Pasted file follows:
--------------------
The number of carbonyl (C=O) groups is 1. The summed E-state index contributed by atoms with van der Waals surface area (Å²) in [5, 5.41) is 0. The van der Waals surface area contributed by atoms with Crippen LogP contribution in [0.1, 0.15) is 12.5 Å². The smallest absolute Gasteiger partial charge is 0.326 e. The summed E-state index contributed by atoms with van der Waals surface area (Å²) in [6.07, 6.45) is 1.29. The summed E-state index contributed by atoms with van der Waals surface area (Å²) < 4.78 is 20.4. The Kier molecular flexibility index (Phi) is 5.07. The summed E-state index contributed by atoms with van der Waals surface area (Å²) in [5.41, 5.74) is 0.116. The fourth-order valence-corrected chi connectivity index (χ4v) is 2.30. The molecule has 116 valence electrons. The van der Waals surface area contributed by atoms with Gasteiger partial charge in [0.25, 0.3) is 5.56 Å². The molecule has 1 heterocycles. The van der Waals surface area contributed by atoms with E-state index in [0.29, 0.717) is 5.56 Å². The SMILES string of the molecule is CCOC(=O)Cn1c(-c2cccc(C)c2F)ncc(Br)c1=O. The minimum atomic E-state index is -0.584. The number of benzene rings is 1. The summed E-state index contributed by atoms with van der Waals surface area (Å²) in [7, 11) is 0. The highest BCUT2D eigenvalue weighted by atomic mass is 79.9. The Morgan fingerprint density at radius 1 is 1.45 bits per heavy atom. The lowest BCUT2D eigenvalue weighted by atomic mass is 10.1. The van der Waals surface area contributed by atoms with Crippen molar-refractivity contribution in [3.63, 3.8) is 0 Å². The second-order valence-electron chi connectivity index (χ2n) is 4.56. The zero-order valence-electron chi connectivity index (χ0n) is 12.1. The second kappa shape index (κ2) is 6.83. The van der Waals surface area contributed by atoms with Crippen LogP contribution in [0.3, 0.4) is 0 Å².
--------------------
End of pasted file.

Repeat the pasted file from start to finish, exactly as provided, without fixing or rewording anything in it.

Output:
The number of carbonyl (C=O) groups is 1. The summed E-state index contributed by atoms with van der Waals surface area (Å²) in [5, 5.41) is 0. The van der Waals surface area contributed by atoms with Crippen LogP contribution in [0.1, 0.15) is 12.5 Å². The smallest absolute Gasteiger partial charge is 0.326 e. The summed E-state index contributed by atoms with van der Waals surface area (Å²) in [6.07, 6.45) is 1.29. The summed E-state index contributed by atoms with van der Waals surface area (Å²) < 4.78 is 20.4. The Kier molecular flexibility index (Phi) is 5.07. The summed E-state index contributed by atoms with van der Waals surface area (Å²) in [5.41, 5.74) is 0.116. The fourth-order valence-corrected chi connectivity index (χ4v) is 2.30. The molecule has 116 valence electrons. The van der Waals surface area contributed by atoms with Gasteiger partial charge in [0.25, 0.3) is 5.56 Å². The molecule has 1 heterocycles. The van der Waals surface area contributed by atoms with E-state index in [0.29, 0.717) is 5.56 Å². The SMILES string of the molecule is CCOC(=O)Cn1c(-c2cccc(C)c2F)ncc(Br)c1=O. The minimum atomic E-state index is -0.584. The number of benzene rings is 1. The summed E-state index contributed by atoms with van der Waals surface area (Å²) in [7, 11) is 0. The highest BCUT2D eigenvalue weighted by atomic mass is 79.9. The Morgan fingerprint density at radius 1 is 1.45 bits per heavy atom. The lowest BCUT2D eigenvalue weighted by atomic mass is 10.1. The van der Waals surface area contributed by atoms with Crippen molar-refractivity contribution in [3.63, 3.8) is 0 Å². The second-order valence-electron chi connectivity index (χ2n) is 4.56. The zero-order valence-electron chi connectivity index (χ0n) is 12.1. The second kappa shape index (κ2) is 6.83. The van der Waals surface area contributed by atoms with Crippen LogP contribution in [0.3, 0.4) is 0 Å².